Bolivia’s women remember BBC journalist Lola Almudevar

By Will Grant
Bolivian women outside Centro Lola, Choritotora, Bolivia

Lola Almudevar was a freelance journalist working for the BBC in Bolivia when she was killed in a car accident in 2007. Young, passionate about Bolivia and full of enthusiasm for the region, her death was a loss to Latin American journalism. On Wednesday, a women’s centre, called Centro Lola and built using funds raised in her name, was opened in Bolivia, as Will Grant reports:

The tiny village of Choritotora is nestled in the Bolivian Andes, at around 4,000m (13,123ft) above sea level, where the dry brushland is used for little more than potato and quinoa crops, or sheep grazing.

It could hardly be further from the green forests of Nottingham, but it is in Choritotora, amid the abode huts, that a memorial to one of Nottingham’s brightest young journalists has now been unveiled.

Amid music, dancing and fireworks, the ribbon on the Centro Lola was cut, and traditional blessings were made in Aymara, Spanish and English.

Lola Almudevar
We wanted to do something special to commemorate the person she was. Lola loved it here in Bolivia – she’d found her spiritual home
Rebecca Almudevar
Lola’s younger sister

The women’s drop-in centre is a shiny new orange and red building with a bright red roof. Yet the simple construction represents something far greater.

“The most important thing about this centre is that we’re protected from the sun and the rain so that we can meet easily,” Jostina Chuquijuanca de Soria told me, her Aymara language translated by a local woman who spoke Spanish.

Jostina said that the women in her community used to meet outside.

“But it was really very uncomfortable. Now that we have a centre we can have workshops.

“Our papers don’t fly away and we can pin them up on the walls. We use centres like these for children’s nutrition programmes, and also for children’s early stimulation programmes where we learn how to play and to work on making toys.”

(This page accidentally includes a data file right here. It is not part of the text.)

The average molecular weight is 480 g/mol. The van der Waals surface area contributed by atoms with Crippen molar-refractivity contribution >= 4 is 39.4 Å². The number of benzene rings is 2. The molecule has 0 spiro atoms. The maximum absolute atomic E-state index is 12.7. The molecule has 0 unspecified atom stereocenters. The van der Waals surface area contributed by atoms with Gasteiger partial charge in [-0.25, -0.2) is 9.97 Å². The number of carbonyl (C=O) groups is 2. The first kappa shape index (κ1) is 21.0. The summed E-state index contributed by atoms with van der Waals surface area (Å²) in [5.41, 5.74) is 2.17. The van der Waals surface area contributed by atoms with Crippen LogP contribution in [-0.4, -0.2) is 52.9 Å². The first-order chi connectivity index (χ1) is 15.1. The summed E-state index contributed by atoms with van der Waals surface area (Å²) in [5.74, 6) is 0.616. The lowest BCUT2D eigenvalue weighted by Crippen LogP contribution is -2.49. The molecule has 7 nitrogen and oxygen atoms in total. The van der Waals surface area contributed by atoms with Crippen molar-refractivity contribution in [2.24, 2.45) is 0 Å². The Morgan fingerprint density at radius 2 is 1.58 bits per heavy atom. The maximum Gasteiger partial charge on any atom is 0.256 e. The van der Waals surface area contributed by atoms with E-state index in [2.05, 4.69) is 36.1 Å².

Nottingham lace

The maternal mortality rate – the number of women who die in childbirth – in this part of Bolivia is unusually high, and on a par with levels seen in sub-Saharan Africa.

Dr Carolina Hilari, health adviser to Save the Children in Bolivia which helped build Centro Lola, says the importance of such a space in health terms is invaluable.

Jane Todd of Nottingham City Council swaps a gift of Nottingham lace for local textiles as part of the ceremony.

Jane Todd swaps a gift of Nottingham lace for local textiles

“There’s no health centre in this village. So once a month, all the women who have children under five will meet here to look at their children’s growth and weigh them.

“The nurse from the next village will come here too and administer vaccinations and treatments, and give out health advice,” said Dr Hilari.

But the centre is by no means intended solely as a healthcare centre.

“The women will also meet for educational workshops, they’ll have courses, they’ll invite outside speakers on issues such as family violence, what are the rights of women, of children, and so on,” Dr Hilari explained.

As the women flocked into their newly-opened space, they blessed it with floral offerings and confetti, liberally sprinkling petals over the members of Lola’s family and friends who had made the trip from Britain for the event.

On the floor, they opened out parcels of their handicrafts and brightly coloured textiles which are the mainstay of their income.

During the opening ceremony, gifts of Nottingham lace were exchanged for Andean textiles from the women in a further connection between the two regions.

Spiritual home

“Nottingham has always had a tremendous textile base, particularly lace,” said Jane Todd, the chief executive of Nottingham City Council, who travelled to Bolivia as a close family friend.

“Indeed, it’s brought us tremendous wealth over the last 200 to 300 years. It’s really very powerful to see the women using their own, beautiful textiles, as a way of gaining economic independence. Despite the obvious differences between our two parts of the world, the parallels really come through for me.”

Whether the Centro Lola will play primarily an economic function or a social and healthcare one, in many ways, doesn’t matter, said Dr Hilari.

Centro Lola in Bolivia

Centro Lola will be an important space for local women

“It seems such a simple thing to have a space like this, but it means something very significant for the identity of the women. Aymara men will usually have a room for their farmers’ union meetings and so on.

“But for the women to have a space just for them is incredibly important. It’s a definition of power, I think.”

For the members of Lola Almudevar’s family present at the inauguration, the centre was a fitting use of the money they had raised at an event in Birmingham on what would have been her 30th birthday.

“When Lola was killed in the accident close to here,” says Rebecca Almudevar, Lola’s younger sister, “we wanted to do something special to commemorate the person she was.

“Lola loved it here in Bolivia – she’d found her spiritual home.”

Source: BBC


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